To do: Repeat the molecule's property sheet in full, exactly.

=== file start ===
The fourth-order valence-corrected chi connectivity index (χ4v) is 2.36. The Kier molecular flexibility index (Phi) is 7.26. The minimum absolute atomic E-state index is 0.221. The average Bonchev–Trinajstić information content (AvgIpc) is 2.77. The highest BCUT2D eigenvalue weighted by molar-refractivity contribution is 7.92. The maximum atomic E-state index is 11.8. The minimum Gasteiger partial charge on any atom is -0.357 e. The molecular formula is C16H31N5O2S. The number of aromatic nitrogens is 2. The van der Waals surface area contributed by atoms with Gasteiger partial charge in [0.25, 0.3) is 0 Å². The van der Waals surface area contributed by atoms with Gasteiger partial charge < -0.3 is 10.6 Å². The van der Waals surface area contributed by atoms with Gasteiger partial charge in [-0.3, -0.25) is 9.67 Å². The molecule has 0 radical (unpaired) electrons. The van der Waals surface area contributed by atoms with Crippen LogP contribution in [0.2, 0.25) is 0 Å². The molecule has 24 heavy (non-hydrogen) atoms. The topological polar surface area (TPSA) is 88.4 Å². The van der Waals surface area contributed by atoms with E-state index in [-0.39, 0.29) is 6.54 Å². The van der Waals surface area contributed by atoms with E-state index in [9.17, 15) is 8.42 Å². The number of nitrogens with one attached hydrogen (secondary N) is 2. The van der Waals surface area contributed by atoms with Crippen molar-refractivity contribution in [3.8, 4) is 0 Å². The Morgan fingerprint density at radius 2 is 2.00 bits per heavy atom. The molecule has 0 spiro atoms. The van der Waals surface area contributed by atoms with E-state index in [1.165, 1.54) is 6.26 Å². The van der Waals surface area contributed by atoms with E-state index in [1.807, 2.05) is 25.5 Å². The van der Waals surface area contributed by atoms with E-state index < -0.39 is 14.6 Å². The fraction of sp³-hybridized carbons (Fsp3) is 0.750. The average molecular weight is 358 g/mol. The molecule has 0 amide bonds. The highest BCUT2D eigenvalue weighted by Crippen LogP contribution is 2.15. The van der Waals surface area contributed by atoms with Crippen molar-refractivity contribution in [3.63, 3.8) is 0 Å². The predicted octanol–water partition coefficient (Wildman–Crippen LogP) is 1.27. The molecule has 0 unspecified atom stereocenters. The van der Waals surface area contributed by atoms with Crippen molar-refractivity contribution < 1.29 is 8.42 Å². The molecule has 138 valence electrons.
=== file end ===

The fourth-order valence-corrected chi connectivity index (χ4v) is 2.36. The Kier molecular flexibility index (Phi) is 7.26. The minimum absolute atomic E-state index is 0.221. The average Bonchev–Trinajstić information content (AvgIpc) is 2.77. The highest BCUT2D eigenvalue weighted by molar-refractivity contribution is 7.92. The maximum atomic E-state index is 11.8. The minimum Gasteiger partial charge on any atom is -0.357 e. The molecular formula is C16H31N5O2S. The number of aromatic nitrogens is 2. The van der Waals surface area contributed by atoms with Gasteiger partial charge in [0.25, 0.3) is 0 Å². The van der Waals surface area contributed by atoms with Gasteiger partial charge < -0.3 is 10.6 Å². The van der Waals surface area contributed by atoms with Gasteiger partial charge in [-0.3, -0.25) is 9.67 Å². The molecule has 0 radical (unpaired) electrons. The van der Waals surface area contributed by atoms with Crippen LogP contribution in [0.2, 0.25) is 0 Å². The molecule has 24 heavy (non-hydrogen) atoms. The topological polar surface area (TPSA) is 88.4 Å². The van der Waals surface area contributed by atoms with E-state index in [-0.39, 0.29) is 6.54 Å². The van der Waals surface area contributed by atoms with E-state index in [9.17, 15) is 8.42 Å². The number of nitrogens with one attached hydrogen (secondary N) is 2. The van der Waals surface area contributed by atoms with Crippen molar-refractivity contribution in [3.8, 4) is 0 Å². The Morgan fingerprint density at radius 2 is 2.00 bits per heavy atom. The molecule has 0 spiro atoms. The van der Waals surface area contributed by atoms with E-state index in [1.165, 1.54) is 6.26 Å². The van der Waals surface area contributed by atoms with E-state index in [1.807, 2.05) is 25.5 Å². The van der Waals surface area contributed by atoms with E-state index < -0.39 is 14.6 Å². The fraction of sp³-hybridized carbons (Fsp3) is 0.750. The average molecular weight is 358 g/mol. The molecule has 0 amide bonds. The highest BCUT2D eigenvalue weighted by Crippen LogP contribution is 2.15. The van der Waals surface area contributed by atoms with Crippen molar-refractivity contribution in [3.63, 3.8) is 0 Å². The predicted octanol–water partition coefficient (Wildman–Crippen LogP) is 1.27. The molecule has 0 unspecified atom stereocenters. The van der Waals surface area contributed by atoms with Crippen molar-refractivity contribution < 1.29 is 8.42 Å². The molecule has 138 valence electrons.